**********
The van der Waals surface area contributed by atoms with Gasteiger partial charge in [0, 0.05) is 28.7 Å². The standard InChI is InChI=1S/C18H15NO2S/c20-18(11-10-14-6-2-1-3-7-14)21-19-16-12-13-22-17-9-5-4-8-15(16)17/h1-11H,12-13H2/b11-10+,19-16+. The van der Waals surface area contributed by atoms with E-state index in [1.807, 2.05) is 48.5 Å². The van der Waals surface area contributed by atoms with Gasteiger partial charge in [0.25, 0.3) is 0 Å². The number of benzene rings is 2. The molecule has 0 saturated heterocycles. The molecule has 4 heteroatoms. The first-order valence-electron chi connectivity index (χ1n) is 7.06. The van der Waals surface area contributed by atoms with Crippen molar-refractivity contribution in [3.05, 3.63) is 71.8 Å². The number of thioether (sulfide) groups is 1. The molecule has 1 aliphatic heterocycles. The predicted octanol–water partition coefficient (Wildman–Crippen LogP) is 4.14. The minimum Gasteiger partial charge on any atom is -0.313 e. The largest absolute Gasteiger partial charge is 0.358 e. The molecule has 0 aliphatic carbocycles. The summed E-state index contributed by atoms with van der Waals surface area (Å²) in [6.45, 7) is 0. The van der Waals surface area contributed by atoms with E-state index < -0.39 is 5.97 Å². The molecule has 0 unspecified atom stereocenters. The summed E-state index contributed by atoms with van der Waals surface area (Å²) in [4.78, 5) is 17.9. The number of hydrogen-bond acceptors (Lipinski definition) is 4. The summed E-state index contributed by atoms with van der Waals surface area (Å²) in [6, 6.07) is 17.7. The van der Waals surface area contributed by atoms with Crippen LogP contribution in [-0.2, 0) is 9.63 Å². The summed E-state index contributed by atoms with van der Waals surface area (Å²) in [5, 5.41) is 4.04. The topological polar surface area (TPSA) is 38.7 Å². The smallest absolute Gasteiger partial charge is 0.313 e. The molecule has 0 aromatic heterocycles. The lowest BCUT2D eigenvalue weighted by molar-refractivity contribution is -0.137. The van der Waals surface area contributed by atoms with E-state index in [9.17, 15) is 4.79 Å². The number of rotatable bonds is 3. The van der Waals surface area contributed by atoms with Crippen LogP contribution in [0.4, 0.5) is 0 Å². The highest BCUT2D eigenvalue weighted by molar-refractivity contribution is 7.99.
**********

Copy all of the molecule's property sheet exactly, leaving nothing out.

The van der Waals surface area contributed by atoms with Gasteiger partial charge in [0, 0.05) is 28.7 Å². The standard InChI is InChI=1S/C18H15NO2S/c20-18(11-10-14-6-2-1-3-7-14)21-19-16-12-13-22-17-9-5-4-8-15(16)17/h1-11H,12-13H2/b11-10+,19-16+. The van der Waals surface area contributed by atoms with E-state index in [1.807, 2.05) is 48.5 Å². The van der Waals surface area contributed by atoms with Gasteiger partial charge in [0.25, 0.3) is 0 Å². The number of benzene rings is 2. The molecule has 0 saturated heterocycles. The molecule has 4 heteroatoms. The first-order valence-electron chi connectivity index (χ1n) is 7.06. The van der Waals surface area contributed by atoms with Crippen molar-refractivity contribution in [3.05, 3.63) is 71.8 Å². The number of thioether (sulfide) groups is 1. The molecule has 1 aliphatic heterocycles. The predicted octanol–water partition coefficient (Wildman–Crippen LogP) is 4.14. The minimum Gasteiger partial charge on any atom is -0.313 e. The largest absolute Gasteiger partial charge is 0.358 e. The molecule has 0 aliphatic carbocycles. The summed E-state index contributed by atoms with van der Waals surface area (Å²) in [6.45, 7) is 0. The van der Waals surface area contributed by atoms with E-state index < -0.39 is 5.97 Å². The molecule has 0 unspecified atom stereocenters. The summed E-state index contributed by atoms with van der Waals surface area (Å²) in [4.78, 5) is 17.9. The number of hydrogen-bond acceptors (Lipinski definition) is 4. The summed E-state index contributed by atoms with van der Waals surface area (Å²) in [6, 6.07) is 17.7. The van der Waals surface area contributed by atoms with Crippen LogP contribution in [-0.2, 0) is 9.63 Å². The summed E-state index contributed by atoms with van der Waals surface area (Å²) in [5, 5.41) is 4.04. The topological polar surface area (TPSA) is 38.7 Å². The smallest absolute Gasteiger partial charge is 0.313 e. The molecule has 0 aromatic heterocycles. The lowest BCUT2D eigenvalue weighted by molar-refractivity contribution is -0.137. The van der Waals surface area contributed by atoms with E-state index in [9.17, 15) is 4.79 Å². The number of rotatable bonds is 3. The van der Waals surface area contributed by atoms with Crippen LogP contribution in [0.4, 0.5) is 0 Å². The highest BCUT2D eigenvalue weighted by molar-refractivity contribution is 7.99.